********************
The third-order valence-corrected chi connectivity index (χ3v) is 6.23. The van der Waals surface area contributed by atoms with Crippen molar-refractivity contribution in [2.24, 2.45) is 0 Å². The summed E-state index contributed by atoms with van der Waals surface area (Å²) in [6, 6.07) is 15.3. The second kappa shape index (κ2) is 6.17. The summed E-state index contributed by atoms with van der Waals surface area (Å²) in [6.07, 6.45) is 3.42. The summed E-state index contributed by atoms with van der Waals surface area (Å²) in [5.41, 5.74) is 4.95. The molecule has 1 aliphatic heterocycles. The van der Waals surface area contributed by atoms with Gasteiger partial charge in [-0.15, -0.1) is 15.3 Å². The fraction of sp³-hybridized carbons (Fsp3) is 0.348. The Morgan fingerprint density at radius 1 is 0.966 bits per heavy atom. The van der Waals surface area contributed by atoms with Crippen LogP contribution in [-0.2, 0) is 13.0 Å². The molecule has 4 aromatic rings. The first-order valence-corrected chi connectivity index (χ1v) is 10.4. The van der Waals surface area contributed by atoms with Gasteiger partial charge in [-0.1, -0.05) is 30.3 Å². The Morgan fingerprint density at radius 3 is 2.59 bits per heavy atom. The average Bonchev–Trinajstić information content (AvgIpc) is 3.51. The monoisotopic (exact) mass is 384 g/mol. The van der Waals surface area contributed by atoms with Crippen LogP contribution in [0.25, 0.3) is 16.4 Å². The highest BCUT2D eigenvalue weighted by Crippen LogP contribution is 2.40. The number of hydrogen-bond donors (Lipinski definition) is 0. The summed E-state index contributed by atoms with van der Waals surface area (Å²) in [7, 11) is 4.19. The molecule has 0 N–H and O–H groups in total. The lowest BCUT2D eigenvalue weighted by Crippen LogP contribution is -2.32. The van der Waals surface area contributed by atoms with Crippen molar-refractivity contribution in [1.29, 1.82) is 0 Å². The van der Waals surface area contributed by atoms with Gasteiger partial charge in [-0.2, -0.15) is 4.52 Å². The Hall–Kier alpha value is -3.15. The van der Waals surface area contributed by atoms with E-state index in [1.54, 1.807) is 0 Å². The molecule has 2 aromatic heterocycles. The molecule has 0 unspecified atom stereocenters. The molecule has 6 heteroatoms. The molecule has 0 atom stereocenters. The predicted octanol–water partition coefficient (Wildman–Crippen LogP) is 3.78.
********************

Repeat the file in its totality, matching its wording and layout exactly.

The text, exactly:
The third-order valence-corrected chi connectivity index (χ3v) is 6.23. The van der Waals surface area contributed by atoms with Crippen molar-refractivity contribution in [2.24, 2.45) is 0 Å². The summed E-state index contributed by atoms with van der Waals surface area (Å²) in [6, 6.07) is 15.3. The second kappa shape index (κ2) is 6.17. The summed E-state index contributed by atoms with van der Waals surface area (Å²) in [6.07, 6.45) is 3.42. The summed E-state index contributed by atoms with van der Waals surface area (Å²) in [5.41, 5.74) is 4.95. The molecule has 1 aliphatic heterocycles. The van der Waals surface area contributed by atoms with Gasteiger partial charge in [-0.15, -0.1) is 15.3 Å². The fraction of sp³-hybridized carbons (Fsp3) is 0.348. The Morgan fingerprint density at radius 1 is 0.966 bits per heavy atom. The van der Waals surface area contributed by atoms with Crippen LogP contribution in [-0.2, 0) is 13.0 Å². The molecule has 4 aromatic rings. The first-order valence-corrected chi connectivity index (χ1v) is 10.4. The van der Waals surface area contributed by atoms with Gasteiger partial charge in [-0.1, -0.05) is 30.3 Å². The Morgan fingerprint density at radius 3 is 2.59 bits per heavy atom. The average Bonchev–Trinajstić information content (AvgIpc) is 3.51. The monoisotopic (exact) mass is 384 g/mol. The van der Waals surface area contributed by atoms with Crippen LogP contribution in [0.25, 0.3) is 16.4 Å². The highest BCUT2D eigenvalue weighted by Crippen LogP contribution is 2.40. The number of hydrogen-bond donors (Lipinski definition) is 0. The summed E-state index contributed by atoms with van der Waals surface area (Å²) in [7, 11) is 4.19. The molecule has 0 N–H and O–H groups in total. The lowest BCUT2D eigenvalue weighted by Crippen LogP contribution is -2.32. The van der Waals surface area contributed by atoms with Crippen molar-refractivity contribution in [1.29, 1.82) is 0 Å². The van der Waals surface area contributed by atoms with Gasteiger partial charge in [-0.2, -0.15) is 4.52 Å². The Hall–Kier alpha value is -3.15. The van der Waals surface area contributed by atoms with E-state index in [1.54, 1.807) is 0 Å². The molecule has 2 aromatic heterocycles. The molecule has 0 unspecified atom stereocenters. The molecule has 6 heteroatoms. The molecule has 0 atom stereocenters. The predicted octanol–water partition coefficient (Wildman–Crippen LogP) is 3.78.